Updated: Mar 11, 2019
Letters From Our Founders: Our co-founder, Saba, reflects on how travel has changed and why she co-founded Whisk Away to reimagine the way we travel. ///
Travelling Fast and Loose
My story of serendipity starts young. I was born with a tiny birthmark on the bottom of my left foot, which my mother said was a sign that I was destined to travel. Fast forward 19 years when I moved outside of my home state of New York for the first time for an international exchange programme in the UK. Like many American transplants to the UK, I was excited by the prospect of having Europe at my fingertips. Skyscanner became my best friend as I traveled through ten countries over three months.
I guess you could say I traveled “fast and loose.” One minute I’d book a trip, the next I’d be in the lobby of a (sometimes dodgy) hotel asking for a map. No smartphone, no TripAdvisor, no time for research or contemplation. I didn’t plan, I just went, wandering into the unknown, with a new discovery at every turn. Sure, there were some hiccups. The first time I went to Paris I ran out of time to see the Eiffel Tower, and then had to take a boat across the English Channel to get back to the UK because I missed my flight and couldn’t afford the next one (it was my 20th birthday, and one I'll never forget). I made mistakes, I got lost, but I had the time of my life.
From Magic to Mayhem
Two years ago, after living in New York City for ten years, I moved back to the UK for business school. I was ready to jump right back into my jet-setting ways but quickly learned that things are very different as a Transplant 2.0. Now when I travel, I start planning weeks ahead of time, gathering information from friends, bloggers, influencers, review sites, and editorials. After a dozen hours of research and much decision paralysis, I attempt to make order out of the mayhem, making a detailed itinerary and plotting points in Google Maps. By the time I set foot in my destination, I know what sights I want to see (and exactly what they look like), what restaurants to go to, and what boutiques to shop at, zipping through town practically on autopilot. While I definitely make a lot fewer mistakes, there’s also a lot less room for happenstance and serendipitous discovery. There’s something about it that’s just a lot less magic.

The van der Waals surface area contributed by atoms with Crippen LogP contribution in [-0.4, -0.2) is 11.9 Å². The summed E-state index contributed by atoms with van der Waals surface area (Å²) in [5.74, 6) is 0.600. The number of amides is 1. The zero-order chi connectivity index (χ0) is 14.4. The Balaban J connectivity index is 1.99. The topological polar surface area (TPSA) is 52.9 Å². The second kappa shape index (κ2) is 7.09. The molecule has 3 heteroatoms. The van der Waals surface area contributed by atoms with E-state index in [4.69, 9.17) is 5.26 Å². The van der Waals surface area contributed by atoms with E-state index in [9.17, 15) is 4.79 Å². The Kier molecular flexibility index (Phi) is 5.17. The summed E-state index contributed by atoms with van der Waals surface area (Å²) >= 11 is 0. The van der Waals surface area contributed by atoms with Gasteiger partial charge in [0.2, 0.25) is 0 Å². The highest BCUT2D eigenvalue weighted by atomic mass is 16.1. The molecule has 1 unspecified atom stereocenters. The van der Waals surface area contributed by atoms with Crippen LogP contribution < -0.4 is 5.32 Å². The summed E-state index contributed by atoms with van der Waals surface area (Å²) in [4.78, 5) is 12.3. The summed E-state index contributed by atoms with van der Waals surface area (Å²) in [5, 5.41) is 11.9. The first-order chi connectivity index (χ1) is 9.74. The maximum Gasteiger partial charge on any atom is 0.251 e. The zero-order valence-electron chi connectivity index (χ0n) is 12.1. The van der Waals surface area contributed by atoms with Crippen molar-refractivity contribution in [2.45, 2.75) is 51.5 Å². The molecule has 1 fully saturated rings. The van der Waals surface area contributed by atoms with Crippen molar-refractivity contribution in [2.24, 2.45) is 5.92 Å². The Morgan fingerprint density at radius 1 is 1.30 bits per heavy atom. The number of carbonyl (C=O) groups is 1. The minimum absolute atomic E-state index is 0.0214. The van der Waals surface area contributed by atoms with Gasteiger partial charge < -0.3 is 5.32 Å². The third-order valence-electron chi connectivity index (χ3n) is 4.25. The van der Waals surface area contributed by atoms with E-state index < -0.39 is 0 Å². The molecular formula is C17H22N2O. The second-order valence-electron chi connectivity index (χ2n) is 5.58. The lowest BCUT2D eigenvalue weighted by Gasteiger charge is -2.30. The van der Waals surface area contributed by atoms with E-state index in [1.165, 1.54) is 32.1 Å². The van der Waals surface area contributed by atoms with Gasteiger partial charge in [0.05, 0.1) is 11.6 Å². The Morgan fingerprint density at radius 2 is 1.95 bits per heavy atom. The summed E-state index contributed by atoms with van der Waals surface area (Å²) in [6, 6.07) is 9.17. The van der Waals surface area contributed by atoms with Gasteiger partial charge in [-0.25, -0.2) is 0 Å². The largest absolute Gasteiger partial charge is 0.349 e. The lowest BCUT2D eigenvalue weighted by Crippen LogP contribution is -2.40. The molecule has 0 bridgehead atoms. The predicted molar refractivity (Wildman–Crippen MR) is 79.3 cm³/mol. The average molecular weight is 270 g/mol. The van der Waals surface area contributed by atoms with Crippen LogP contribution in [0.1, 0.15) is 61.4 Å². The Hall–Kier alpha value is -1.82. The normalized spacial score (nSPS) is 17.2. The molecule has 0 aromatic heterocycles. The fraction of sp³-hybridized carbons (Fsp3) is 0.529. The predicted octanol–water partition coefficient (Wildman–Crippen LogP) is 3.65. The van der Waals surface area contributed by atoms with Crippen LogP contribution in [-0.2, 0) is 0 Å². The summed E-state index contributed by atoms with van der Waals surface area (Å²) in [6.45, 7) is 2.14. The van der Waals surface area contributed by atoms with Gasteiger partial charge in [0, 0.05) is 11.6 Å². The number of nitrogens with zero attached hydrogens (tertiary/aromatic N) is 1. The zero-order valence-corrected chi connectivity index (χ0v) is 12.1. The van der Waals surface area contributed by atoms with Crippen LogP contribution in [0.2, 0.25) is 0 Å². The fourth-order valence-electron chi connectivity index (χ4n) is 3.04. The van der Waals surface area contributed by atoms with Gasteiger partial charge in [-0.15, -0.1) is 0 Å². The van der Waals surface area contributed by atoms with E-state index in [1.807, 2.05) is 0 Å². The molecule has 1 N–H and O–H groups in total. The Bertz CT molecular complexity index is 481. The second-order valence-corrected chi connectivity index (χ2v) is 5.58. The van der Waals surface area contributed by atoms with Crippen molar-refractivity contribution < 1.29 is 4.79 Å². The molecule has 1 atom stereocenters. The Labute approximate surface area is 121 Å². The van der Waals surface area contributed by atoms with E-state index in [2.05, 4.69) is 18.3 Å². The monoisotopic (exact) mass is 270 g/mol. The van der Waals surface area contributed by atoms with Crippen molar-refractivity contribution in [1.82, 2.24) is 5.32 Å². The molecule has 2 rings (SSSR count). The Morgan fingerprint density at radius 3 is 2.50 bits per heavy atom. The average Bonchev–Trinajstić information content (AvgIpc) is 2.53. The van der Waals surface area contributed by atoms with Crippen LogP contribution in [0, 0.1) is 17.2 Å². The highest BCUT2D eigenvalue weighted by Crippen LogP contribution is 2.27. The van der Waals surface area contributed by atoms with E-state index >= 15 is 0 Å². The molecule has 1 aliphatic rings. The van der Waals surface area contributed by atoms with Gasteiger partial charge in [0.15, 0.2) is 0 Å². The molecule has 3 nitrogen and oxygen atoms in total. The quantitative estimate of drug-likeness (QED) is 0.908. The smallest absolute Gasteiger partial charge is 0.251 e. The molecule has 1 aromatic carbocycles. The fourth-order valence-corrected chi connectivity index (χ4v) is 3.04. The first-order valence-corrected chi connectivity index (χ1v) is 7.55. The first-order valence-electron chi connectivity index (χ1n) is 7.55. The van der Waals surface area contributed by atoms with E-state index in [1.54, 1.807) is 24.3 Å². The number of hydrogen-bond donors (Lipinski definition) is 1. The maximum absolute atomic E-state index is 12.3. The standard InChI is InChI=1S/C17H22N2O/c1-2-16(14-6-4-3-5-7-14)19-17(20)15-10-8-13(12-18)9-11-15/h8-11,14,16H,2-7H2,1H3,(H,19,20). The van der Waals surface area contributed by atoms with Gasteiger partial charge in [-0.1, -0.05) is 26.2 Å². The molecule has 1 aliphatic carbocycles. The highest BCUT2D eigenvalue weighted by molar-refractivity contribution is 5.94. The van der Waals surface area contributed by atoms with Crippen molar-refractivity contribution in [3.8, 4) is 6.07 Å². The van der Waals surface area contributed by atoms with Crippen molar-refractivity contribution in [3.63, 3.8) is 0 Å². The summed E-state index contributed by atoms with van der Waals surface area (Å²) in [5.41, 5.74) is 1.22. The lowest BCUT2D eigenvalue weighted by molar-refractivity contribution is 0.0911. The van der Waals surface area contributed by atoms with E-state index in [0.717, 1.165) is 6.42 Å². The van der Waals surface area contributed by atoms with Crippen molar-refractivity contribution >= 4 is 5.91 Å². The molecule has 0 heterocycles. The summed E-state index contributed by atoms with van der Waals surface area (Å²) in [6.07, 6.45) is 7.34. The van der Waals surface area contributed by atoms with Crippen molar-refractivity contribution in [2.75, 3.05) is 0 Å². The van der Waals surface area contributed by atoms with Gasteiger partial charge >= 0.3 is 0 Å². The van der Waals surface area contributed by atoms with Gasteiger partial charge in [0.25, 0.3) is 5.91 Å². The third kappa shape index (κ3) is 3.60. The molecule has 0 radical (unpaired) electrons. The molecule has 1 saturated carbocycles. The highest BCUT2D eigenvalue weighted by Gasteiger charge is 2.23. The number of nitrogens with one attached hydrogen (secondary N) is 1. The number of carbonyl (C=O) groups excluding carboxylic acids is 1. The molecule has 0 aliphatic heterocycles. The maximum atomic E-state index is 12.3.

For all its convenience, the internet age has drowned us in an ocean of information. It’s made historically simple and spontaneous things feel complicated and contrived. Whether choosing a new conditioner or deciding on your next holiday destination, the mountain of reviews and recommendations are overwhelming. Research from Expedia shows that the average person visits 140 different travel websites before booking a trip!
So why do we do it? For one, because we can. Information is everywhere, at our fingertips, convincing us that we need it, that we'd be crippled without it. Then there's also that ever-present feeling of FOMO that we can't seem to leave home without, and the thought of "missing" something important while in a foreign place can be particularly daunting. This is compounded by the fact that we live in a social world where you haven't done it until you've 'grammed it. The result is over-engineered itineraries that are really "to-do" lists, and a generation of travellers who have never known what it's like to get truly lost in a new city.
A Stroke of Serendipity
Disillusioned by the modern travel experience, together with my classmates Jeanette and Bhavik, I founded Whisk Away in the summer of 2018 to reimagine the way we travel. We want to empower customers to seek out those moments of serendipity and magic once again. In fact, looking back, the way it all began was serendipitous in itself...
On the first day of business school orientation, just as I was making my exit, I bumped into my now co-founder Jeanette. As we introduced ourselves to one another, we realised that we both graduated in the same year from the same university in New York, yet somehow failed to cross paths throughout the entire four year programme. We didn't take our second chance at friendship for granted, and, as friends do, we took our first trip together just a few weeks later. Our shared love of travel soon turned into a shared vision for its future: a new model centred around effortless spontaneity.